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Thanks for the feedback!

I'll mic up the priest for sure, that makes the most sense.

There are two possible venues, both are quite long and narrow. At one venue there is an aisle down the middle only, at another there is a center aisle and an aisle along one side of the pews. What would be the best way to get a shot of the bride walking down the aisle?

I'm thinking a static camera in the chancellery, to catch the bride approaching with me manning a camera a the back along the aisle the bride just walked down.

Also I typically use a Miller tripods. Pretty beefy, should I pickup something smaller? Do most people used monopods for the manned cameras? Those Sonys have great stabilization, so that would be an option. Thanks again, totally lost here.
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Old May 7th, 2010, 01:44 PM   #6
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During the vows/ring exhange...make sure the photographer doesn't stand in front of your camera. Don't be afraid to tap him on the shoulder.
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Old May 7th, 2010, 03:18 PM   #7
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If you have cameras to spare (4 is good!), here's the setup I use:

Camera #4 - at the rear or part way back, on high (6-7 ft, so it can't be blocked) tripod just off the center aisle. Start it early, let it run, plan for tape/memory change if needed for long ceremony. Set wide, visit this once the bridal party is up front (you'll be there with cam #1 somewhere around this time), tighten the zoom down to just the bridal party, open it back up just a bit right before they start to exit. This is your safety cutaway.

Camera #3 - bride's side, facing towards the groom. You can start this one when the processional starts, and if a short ceremony, might make it through the vows... if not, have an assistant stop restart at 11:59 on a 7D. Again, start wide, zoom it in to get the grooms response to the bride, and his vows - this and cam #2 are often tricky, as they are easily obstructed - go to the rehearsal, and try to find a clean shot, let the bridal party know not to block when they come in.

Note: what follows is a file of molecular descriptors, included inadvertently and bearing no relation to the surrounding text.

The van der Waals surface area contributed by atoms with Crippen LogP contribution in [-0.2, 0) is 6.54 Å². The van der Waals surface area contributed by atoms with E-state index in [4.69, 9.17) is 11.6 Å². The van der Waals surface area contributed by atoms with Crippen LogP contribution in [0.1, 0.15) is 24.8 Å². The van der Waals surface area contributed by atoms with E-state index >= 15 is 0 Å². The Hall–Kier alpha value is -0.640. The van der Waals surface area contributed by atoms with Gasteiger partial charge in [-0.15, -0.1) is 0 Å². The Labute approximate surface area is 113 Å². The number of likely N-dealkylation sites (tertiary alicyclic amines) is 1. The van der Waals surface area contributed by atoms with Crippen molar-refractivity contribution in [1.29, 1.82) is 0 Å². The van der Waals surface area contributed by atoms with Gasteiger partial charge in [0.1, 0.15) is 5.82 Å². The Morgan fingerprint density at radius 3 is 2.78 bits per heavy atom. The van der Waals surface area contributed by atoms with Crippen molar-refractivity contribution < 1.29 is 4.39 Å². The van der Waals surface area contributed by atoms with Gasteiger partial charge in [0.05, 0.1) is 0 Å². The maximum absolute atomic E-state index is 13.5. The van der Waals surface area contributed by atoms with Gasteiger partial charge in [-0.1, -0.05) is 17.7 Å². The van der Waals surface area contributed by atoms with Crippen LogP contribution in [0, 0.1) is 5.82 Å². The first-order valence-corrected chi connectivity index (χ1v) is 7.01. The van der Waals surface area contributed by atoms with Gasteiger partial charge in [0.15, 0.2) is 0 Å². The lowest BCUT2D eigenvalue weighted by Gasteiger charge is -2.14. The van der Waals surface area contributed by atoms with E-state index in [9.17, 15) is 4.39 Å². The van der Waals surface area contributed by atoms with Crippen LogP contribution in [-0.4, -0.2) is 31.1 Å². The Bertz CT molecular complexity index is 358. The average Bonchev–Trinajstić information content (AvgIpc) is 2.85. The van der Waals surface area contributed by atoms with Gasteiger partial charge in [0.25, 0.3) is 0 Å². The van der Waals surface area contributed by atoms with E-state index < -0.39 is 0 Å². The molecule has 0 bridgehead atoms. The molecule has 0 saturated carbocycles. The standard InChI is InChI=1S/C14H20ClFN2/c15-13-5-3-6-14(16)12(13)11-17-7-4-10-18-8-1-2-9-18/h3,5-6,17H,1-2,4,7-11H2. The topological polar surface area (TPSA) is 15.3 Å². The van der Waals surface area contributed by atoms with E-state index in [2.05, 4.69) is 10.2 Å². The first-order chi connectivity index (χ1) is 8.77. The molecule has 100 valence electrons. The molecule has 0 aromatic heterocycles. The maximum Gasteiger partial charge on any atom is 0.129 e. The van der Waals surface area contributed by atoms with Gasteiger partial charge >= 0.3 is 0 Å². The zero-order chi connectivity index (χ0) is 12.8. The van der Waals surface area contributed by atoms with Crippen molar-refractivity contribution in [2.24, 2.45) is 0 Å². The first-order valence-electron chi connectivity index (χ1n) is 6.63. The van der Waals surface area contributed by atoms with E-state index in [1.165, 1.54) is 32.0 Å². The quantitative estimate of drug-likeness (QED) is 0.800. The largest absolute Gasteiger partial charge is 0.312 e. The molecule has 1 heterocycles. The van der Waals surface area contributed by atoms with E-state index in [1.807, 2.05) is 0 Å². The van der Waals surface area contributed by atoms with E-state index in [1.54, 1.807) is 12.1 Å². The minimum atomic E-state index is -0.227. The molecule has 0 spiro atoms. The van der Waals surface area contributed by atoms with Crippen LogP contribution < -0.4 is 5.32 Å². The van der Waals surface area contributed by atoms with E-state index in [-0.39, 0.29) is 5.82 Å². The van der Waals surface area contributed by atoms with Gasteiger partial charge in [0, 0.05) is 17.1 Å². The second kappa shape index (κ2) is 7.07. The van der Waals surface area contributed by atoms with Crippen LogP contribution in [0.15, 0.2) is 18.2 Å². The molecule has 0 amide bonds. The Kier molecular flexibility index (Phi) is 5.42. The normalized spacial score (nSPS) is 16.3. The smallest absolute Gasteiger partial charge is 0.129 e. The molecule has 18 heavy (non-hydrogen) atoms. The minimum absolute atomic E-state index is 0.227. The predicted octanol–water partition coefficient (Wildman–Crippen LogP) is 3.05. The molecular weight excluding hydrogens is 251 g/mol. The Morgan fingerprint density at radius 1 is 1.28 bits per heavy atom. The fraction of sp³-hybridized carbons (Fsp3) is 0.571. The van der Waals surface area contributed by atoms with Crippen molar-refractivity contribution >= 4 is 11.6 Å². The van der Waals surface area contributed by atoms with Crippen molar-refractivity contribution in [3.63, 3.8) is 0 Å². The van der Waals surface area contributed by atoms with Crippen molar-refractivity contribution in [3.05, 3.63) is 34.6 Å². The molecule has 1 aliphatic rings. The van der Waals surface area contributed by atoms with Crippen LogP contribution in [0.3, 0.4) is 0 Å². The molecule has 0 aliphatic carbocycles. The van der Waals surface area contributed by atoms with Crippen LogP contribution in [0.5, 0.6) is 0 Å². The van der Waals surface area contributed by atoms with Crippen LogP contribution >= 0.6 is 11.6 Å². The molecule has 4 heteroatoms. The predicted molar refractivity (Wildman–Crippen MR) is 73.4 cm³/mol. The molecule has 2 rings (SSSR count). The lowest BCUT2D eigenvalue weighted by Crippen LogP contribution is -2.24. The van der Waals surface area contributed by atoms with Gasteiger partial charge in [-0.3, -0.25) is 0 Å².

Camera #2 - Groom side, this is the "Money shots" of the beautiful bride. If you can get a GOOD assistant, it may be worth it, if not, figure out your camera position and zoom ranges in advance (same with cam #3), so you can visit this cam on your way back to the rear of the venue (that single aisle is worrying me a bit... you may need to practice your ninja skills). If you know where your framing is supposed to be, you can just pop by the camera to adjust it from a wide to a tight shot once the bridal party is in place - if you can't get to the cameras (problematic if you use the 7D with the 12 minute limit...), set for the tight shot where the bride will stand - you should be able to get pretty close on framing and need litle or no pan/crop in post.

Camera #1 - (this is you, the manned camera on a shoulder mount, monopod or stabilizing device of your choice, with a QR so you can drop onto a tripod during the middle of the ceremony). Start up front, off to one side or the other, shooting the processional, tracking the pairs as they come up the aisle - watch out for the flower girls and ring bearers - they are SHORT, you'll miss them if you aren't careful. Move into the center (I like to come in low so I don't get noticed - everyone will stand when the bride is coming in anyway... so be sure you've got a straight clear shot down the aisle) everyone will be turned watching the bride, so you can get in there for the shot. Retreat as the bride gets close to the front, preferably with a side aisle you can use for a trip to the rear shooting position. Catch the handoff, then rely on cam #2&3 being set right, you head to the read station - zoom cam #4 in, go to tripod with #1, and try to be in tight on the rings, kiss, candle/sand, etc. The safety cam is always there, but you want a tight shot if you can. You'll be limited shooting from the back, but it's usually unobtrusive enough that you won't have any problems getting good shots without annoying anyone or even being noticed. As you get towards the end of the ceremony, get the camera dismounted, zoom in as needed on the kiss and presentation, get ready to back out down the aisle in front of the couple, out the doors, catch them as they exit, and you're set for the ceremony! Go collect cameras and pack up fast, ready to go to the reception venue.